Credit brokers are preying on cash-strapped borrowers by "posing" as payday lenders and charging unexpected fees for organising loans, according to evidence compiled by Citizens Advice.
The debt advice charity said consumers are being charged set-up costs of £70 on top of the expense of taking out a payday loan - and in some cases brokers are siphoning cash away from people's bank accounts without their clear permission.
Citizens Advice warned that borrowers using a broker often believe they are dealing directly with a payday loan company because websites and texts from some brokers do not make this clear. Borrowers are then hit with an unexpected fee for arranging the loan.
The charity analysed 490 complaints reported to it about credit brokers between June and July 2013.
Two-fifths of cases involved the up-front fees charged by these "middlemen" firms. Of these, 58% of cases involved people being hit with unexpected fees and the remaining 42% involved "deceptive practices" - including people being charged a much higher fee than agreed, fees being imposed for services they never signed up to and firms pretending to be the lender at the other end of the chain instead of the go-between.
One fifth of consumers who complained to Citizens Advice had their card details passed on to other brokers without their knowledge. Some people had not even completed the application process but still found their cards being charged.
Fees are refundable if a loan is not taken out - but Citizens Advice analysis of 228 cases where a customer attempted to get a refund found that 28% were refused, 14% were promised a refund which never appeared and 42% struggled to even get in touch with the broker.
Citizens Advice estimates 3,000 problems with credit brokers were reported to it over the last year. But the consumer body believes many more people who are having problems do not even realise they are dealing with a broker.
In one case seen by the charity, a young woman sought help after she applied for a payday loan and was bombarded with texts from other payday loan firms "within seconds".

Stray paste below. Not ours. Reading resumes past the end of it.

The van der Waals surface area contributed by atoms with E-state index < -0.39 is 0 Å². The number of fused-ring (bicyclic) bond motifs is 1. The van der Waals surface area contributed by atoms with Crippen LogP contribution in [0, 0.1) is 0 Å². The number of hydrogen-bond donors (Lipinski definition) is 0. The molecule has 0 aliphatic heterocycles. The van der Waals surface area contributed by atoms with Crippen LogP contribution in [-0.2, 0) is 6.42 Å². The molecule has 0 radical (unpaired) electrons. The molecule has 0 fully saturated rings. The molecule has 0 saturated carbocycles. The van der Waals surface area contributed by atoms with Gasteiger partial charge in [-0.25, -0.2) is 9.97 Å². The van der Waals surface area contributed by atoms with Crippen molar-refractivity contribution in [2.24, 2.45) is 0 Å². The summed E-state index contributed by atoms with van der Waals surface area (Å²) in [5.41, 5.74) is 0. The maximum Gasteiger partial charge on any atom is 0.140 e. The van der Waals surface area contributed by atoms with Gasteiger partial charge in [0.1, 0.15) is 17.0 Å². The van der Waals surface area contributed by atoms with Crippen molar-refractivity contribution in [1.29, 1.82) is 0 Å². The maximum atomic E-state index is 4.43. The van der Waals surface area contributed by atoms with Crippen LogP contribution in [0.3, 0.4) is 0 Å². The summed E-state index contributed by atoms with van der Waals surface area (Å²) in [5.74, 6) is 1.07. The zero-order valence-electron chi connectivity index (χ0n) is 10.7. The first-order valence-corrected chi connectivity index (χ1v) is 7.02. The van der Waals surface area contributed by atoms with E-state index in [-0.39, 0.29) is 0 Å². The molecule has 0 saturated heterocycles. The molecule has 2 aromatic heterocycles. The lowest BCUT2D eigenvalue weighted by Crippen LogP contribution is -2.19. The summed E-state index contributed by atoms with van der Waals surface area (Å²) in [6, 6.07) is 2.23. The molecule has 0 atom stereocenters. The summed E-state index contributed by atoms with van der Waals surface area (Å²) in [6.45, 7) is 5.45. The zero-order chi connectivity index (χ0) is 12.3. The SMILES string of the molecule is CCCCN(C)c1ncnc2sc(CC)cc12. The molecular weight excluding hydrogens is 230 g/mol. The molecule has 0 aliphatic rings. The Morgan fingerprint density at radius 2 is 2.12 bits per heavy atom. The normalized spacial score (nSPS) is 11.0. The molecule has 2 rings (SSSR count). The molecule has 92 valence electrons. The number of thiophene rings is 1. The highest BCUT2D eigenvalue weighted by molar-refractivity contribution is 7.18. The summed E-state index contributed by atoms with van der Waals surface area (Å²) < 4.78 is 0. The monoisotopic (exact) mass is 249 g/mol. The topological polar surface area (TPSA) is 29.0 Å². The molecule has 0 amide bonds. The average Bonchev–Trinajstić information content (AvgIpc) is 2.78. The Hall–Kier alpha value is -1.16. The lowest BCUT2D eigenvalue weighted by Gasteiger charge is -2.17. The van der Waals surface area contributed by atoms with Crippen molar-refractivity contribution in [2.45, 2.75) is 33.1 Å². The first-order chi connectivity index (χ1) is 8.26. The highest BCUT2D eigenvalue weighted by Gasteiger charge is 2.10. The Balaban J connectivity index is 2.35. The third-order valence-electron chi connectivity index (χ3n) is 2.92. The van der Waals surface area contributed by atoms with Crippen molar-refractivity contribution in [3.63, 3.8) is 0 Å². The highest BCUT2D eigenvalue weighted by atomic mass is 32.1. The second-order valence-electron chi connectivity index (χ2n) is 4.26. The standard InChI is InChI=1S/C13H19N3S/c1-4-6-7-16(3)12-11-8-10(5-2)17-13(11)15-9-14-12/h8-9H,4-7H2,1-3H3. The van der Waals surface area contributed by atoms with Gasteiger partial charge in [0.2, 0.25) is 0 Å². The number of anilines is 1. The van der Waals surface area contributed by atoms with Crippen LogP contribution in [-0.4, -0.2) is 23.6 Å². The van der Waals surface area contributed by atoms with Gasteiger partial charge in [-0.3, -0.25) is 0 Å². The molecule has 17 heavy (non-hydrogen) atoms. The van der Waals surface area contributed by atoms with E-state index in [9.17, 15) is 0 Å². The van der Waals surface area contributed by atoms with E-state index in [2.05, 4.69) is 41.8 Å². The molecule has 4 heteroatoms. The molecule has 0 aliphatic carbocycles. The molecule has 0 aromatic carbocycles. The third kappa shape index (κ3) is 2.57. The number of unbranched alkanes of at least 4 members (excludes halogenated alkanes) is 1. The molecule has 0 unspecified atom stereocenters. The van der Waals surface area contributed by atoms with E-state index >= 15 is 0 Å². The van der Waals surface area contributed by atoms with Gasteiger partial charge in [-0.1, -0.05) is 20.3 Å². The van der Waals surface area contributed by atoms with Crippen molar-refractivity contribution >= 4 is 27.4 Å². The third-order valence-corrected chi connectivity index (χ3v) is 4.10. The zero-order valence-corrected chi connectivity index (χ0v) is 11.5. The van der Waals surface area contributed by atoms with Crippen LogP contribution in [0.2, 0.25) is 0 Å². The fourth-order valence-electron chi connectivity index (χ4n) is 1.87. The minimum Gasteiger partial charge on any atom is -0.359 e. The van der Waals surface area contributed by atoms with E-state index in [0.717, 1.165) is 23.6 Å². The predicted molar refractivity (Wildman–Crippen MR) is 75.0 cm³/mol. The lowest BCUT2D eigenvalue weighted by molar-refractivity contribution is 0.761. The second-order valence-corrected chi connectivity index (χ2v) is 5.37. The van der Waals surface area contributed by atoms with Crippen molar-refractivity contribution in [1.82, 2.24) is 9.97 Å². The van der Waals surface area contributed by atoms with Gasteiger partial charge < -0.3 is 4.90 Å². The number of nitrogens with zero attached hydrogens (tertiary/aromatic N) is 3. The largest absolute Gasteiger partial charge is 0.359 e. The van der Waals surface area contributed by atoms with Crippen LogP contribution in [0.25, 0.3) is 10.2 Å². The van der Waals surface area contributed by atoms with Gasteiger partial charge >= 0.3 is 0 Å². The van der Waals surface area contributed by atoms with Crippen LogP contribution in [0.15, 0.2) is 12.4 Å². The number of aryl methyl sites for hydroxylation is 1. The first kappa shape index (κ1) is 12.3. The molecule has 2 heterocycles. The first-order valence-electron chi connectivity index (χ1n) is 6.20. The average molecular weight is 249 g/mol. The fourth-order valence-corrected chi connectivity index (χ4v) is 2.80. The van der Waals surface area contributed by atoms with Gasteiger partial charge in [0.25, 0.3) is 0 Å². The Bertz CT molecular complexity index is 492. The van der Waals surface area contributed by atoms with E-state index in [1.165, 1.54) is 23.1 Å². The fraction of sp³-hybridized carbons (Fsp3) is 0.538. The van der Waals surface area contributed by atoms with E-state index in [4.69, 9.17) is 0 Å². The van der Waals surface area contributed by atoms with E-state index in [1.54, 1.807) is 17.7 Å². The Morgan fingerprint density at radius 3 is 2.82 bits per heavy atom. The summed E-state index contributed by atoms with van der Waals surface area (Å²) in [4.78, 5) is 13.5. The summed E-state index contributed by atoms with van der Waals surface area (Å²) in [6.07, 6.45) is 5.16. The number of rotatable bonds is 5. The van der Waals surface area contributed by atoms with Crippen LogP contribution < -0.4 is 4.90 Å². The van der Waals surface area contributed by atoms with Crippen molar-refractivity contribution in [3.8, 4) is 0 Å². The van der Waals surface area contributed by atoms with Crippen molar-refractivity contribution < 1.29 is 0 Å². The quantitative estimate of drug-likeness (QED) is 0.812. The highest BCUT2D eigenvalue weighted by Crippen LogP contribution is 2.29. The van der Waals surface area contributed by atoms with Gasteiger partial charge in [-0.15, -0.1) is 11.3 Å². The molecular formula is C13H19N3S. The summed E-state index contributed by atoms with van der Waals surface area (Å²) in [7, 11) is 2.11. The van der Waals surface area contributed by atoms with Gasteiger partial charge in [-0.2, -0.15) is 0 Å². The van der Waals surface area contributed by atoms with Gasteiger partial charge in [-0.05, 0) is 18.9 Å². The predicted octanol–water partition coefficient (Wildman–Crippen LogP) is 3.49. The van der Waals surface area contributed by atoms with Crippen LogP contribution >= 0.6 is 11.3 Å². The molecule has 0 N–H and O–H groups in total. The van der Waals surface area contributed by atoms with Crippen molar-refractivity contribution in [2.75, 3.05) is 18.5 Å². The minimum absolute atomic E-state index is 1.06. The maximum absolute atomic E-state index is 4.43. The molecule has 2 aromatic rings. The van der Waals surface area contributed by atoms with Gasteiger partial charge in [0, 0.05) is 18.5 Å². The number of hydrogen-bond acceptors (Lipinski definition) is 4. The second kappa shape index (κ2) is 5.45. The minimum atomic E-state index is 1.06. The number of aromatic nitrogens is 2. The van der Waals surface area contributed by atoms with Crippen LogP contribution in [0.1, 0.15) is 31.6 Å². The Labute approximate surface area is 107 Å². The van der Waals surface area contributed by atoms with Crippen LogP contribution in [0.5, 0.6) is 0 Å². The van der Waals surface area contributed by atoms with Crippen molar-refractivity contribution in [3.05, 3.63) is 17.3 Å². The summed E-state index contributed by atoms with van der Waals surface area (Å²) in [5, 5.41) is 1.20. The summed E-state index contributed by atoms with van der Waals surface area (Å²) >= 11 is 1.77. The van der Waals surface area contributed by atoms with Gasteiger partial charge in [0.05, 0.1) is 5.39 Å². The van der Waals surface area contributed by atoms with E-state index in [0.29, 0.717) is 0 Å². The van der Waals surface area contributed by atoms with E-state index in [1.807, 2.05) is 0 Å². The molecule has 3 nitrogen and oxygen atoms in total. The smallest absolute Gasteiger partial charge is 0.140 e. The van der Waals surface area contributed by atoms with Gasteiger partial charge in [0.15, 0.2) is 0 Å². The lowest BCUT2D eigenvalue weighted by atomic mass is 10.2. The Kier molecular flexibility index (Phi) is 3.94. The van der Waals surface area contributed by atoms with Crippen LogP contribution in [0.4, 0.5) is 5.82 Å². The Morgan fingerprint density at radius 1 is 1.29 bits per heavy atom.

She contacted two or three of them but decided not to take out a loan. Over the next few days she found that several sums had been drained out of her bank account from different brokers, despite the fact that no loan had been given.
The payday lending industry is facing a clampdown. Tough new regulator the Financial Conduct Authority (FCA) recently announced plans to crack down on the sector, including limiting the number of times payday lenders are allowed to roll over loans to twice, forcing them to put "risk warnings" on their advertising and limiting the number of attempts lenders can make to claw back money if there is insufficient cash in a borrower's bank account to two.
The FCA is also considering the fees charged by payday firms to borrowers who default as part of plans for a cap on the total cost of credit. The Competition Commission will produce a report into the payday industry later this year.
Citizens Advice wants the FCA, which takes over regulation of consumer credit in April, to take an equally tough stance with credit brokers.
Citizens Advice chief executive Gillian Guy said: "Credit brokers should not be making people's money problems worse by charging unexpected fees.
"In some cases, brokers are preying on people's need for short-term credit and adding to the pain of poor payday lending by posing as a direct lender."
Urging brokers to be more transparent, she continued: "The FCA needs to recognise the harm menaces in this industry can cause and come down hard on those who break the rules.
"Preventing unscrupulous brokers from entering the market in the first place, through a strict authorisation process, is essential.
"The FCA should also be seriously concerned about the prevalence of data sharing among brokers as money is being siphoned from people's bank account without clear permission."